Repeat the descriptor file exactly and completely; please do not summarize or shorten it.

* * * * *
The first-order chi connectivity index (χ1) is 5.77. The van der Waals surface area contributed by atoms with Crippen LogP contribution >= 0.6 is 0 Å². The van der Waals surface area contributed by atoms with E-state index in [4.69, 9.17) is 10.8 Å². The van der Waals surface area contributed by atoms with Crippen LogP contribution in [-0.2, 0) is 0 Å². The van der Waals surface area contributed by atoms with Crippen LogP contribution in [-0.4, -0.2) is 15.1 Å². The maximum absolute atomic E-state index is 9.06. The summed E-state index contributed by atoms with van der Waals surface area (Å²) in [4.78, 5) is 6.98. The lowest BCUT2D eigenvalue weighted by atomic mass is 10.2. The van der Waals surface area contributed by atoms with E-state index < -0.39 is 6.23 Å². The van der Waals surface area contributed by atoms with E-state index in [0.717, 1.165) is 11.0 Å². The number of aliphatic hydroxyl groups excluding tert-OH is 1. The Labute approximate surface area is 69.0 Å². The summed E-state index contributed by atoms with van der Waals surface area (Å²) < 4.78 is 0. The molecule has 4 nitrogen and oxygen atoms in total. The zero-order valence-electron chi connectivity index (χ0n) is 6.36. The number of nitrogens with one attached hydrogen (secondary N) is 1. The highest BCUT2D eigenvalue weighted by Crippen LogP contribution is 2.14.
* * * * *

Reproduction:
The first-order chi connectivity index (χ1) is 5.77. The van der Waals surface area contributed by atoms with Crippen LogP contribution >= 0.6 is 0 Å². The van der Waals surface area contributed by atoms with E-state index in [4.69, 9.17) is 10.8 Å². The van der Waals surface area contributed by atoms with Crippen LogP contribution in [-0.2, 0) is 0 Å². The van der Waals surface area contributed by atoms with Crippen LogP contribution in [-0.4, -0.2) is 15.1 Å². The maximum absolute atomic E-state index is 9.06. The summed E-state index contributed by atoms with van der Waals surface area (Å²) in [4.78, 5) is 6.98. The lowest BCUT2D eigenvalue weighted by atomic mass is 10.2. The van der Waals surface area contributed by atoms with E-state index < -0.39 is 6.23 Å². The van der Waals surface area contributed by atoms with E-state index in [0.717, 1.165) is 11.0 Å². The number of aliphatic hydroxyl groups excluding tert-OH is 1. The Labute approximate surface area is 69.0 Å². The summed E-state index contributed by atoms with van der Waals surface area (Å²) < 4.78 is 0. The molecule has 4 nitrogen and oxygen atoms in total. The zero-order valence-electron chi connectivity index (χ0n) is 6.36. The number of nitrogens with one attached hydrogen (secondary N) is 1. The highest BCUT2D eigenvalue weighted by Crippen LogP contribution is 2.14.